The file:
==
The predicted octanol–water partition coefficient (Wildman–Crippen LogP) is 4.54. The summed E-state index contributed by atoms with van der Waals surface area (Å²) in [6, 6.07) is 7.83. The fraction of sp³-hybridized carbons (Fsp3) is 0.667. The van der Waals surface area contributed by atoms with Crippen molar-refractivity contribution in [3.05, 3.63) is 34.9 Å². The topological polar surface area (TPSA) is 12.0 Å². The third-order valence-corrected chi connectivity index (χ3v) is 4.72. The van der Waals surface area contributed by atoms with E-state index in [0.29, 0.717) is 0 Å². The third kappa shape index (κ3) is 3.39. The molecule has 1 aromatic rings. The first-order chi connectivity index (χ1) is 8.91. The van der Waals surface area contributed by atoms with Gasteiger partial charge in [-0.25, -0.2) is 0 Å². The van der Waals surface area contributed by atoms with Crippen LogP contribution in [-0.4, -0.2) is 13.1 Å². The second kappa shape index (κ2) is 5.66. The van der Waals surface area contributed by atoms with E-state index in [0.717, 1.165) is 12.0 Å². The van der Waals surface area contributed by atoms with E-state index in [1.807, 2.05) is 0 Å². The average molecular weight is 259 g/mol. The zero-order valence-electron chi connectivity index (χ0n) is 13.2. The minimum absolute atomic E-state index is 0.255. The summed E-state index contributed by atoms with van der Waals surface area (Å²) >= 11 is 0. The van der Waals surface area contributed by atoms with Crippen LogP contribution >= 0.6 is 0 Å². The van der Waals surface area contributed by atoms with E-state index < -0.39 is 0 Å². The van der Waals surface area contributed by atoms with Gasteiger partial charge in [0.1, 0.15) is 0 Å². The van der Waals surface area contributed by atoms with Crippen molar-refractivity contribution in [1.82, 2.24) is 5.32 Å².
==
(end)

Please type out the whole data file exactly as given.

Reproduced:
The predicted octanol–water partition coefficient (Wildman–Crippen LogP) is 4.54. The summed E-state index contributed by atoms with van der Waals surface area (Å²) in [6, 6.07) is 7.83. The fraction of sp³-hybridized carbons (Fsp3) is 0.667. The van der Waals surface area contributed by atoms with Crippen molar-refractivity contribution in [3.05, 3.63) is 34.9 Å². The topological polar surface area (TPSA) is 12.0 Å². The third-order valence-corrected chi connectivity index (χ3v) is 4.72. The van der Waals surface area contributed by atoms with E-state index in [0.29, 0.717) is 0 Å². The third kappa shape index (κ3) is 3.39. The molecule has 1 aromatic rings. The first-order chi connectivity index (χ1) is 8.91. The van der Waals surface area contributed by atoms with Gasteiger partial charge in [-0.25, -0.2) is 0 Å². The van der Waals surface area contributed by atoms with Crippen LogP contribution in [-0.4, -0.2) is 13.1 Å². The second kappa shape index (κ2) is 5.66. The van der Waals surface area contributed by atoms with E-state index in [0.717, 1.165) is 12.0 Å². The van der Waals surface area contributed by atoms with E-state index in [1.807, 2.05) is 0 Å². The average molecular weight is 259 g/mol. The zero-order valence-electron chi connectivity index (χ0n) is 13.2. The minimum absolute atomic E-state index is 0.255. The summed E-state index contributed by atoms with van der Waals surface area (Å²) >= 11 is 0. The van der Waals surface area contributed by atoms with Crippen LogP contribution >= 0.6 is 0 Å². The van der Waals surface area contributed by atoms with E-state index < -0.39 is 0 Å². The van der Waals surface area contributed by atoms with Gasteiger partial charge in [0.1, 0.15) is 0 Å². The van der Waals surface area contributed by atoms with Crippen molar-refractivity contribution in [1.82, 2.24) is 5.32 Å².